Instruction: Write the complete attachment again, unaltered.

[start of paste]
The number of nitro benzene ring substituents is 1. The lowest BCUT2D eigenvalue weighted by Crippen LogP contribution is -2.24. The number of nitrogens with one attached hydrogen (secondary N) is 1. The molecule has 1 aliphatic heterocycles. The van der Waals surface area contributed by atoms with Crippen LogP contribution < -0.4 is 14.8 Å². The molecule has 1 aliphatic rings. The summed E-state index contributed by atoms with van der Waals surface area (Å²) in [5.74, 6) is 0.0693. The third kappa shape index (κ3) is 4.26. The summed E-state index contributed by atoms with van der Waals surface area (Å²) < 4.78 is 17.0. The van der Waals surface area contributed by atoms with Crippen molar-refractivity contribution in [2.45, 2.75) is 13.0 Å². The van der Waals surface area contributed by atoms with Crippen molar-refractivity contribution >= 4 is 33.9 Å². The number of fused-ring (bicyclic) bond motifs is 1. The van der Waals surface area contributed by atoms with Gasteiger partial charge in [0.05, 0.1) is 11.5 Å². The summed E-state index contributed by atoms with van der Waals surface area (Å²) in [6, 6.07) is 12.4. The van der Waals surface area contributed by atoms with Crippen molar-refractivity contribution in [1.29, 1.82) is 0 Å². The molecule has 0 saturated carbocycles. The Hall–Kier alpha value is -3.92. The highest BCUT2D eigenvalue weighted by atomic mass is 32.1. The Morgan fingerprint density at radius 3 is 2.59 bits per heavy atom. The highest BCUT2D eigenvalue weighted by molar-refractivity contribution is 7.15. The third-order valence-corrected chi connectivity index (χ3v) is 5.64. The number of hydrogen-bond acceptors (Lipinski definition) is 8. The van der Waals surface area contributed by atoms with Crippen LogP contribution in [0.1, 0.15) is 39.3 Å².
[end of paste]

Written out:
The number of nitro benzene ring substituents is 1. The lowest BCUT2D eigenvalue weighted by Crippen LogP contribution is -2.24. The number of nitrogens with one attached hydrogen (secondary N) is 1. The molecule has 1 aliphatic heterocycles. The van der Waals surface area contributed by atoms with Crippen LogP contribution < -0.4 is 14.8 Å². The molecule has 1 aliphatic rings. The summed E-state index contributed by atoms with van der Waals surface area (Å²) in [5.74, 6) is 0.0693. The third kappa shape index (κ3) is 4.26. The summed E-state index contributed by atoms with van der Waals surface area (Å²) < 4.78 is 17.0. The van der Waals surface area contributed by atoms with Crippen molar-refractivity contribution in [2.45, 2.75) is 13.0 Å². The van der Waals surface area contributed by atoms with Crippen molar-refractivity contribution >= 4 is 33.9 Å². The number of fused-ring (bicyclic) bond motifs is 1. The van der Waals surface area contributed by atoms with Gasteiger partial charge in [0.05, 0.1) is 11.5 Å². The summed E-state index contributed by atoms with van der Waals surface area (Å²) in [6, 6.07) is 12.4. The van der Waals surface area contributed by atoms with Crippen molar-refractivity contribution in [1.29, 1.82) is 0 Å². The molecule has 0 saturated carbocycles. The Hall–Kier alpha value is -3.92. The highest BCUT2D eigenvalue weighted by atomic mass is 32.1. The Morgan fingerprint density at radius 3 is 2.59 bits per heavy atom. The highest BCUT2D eigenvalue weighted by molar-refractivity contribution is 7.15. The third-order valence-corrected chi connectivity index (χ3v) is 5.64. The number of hydrogen-bond acceptors (Lipinski definition) is 8. The van der Waals surface area contributed by atoms with Crippen LogP contribution in [0.1, 0.15) is 39.3 Å².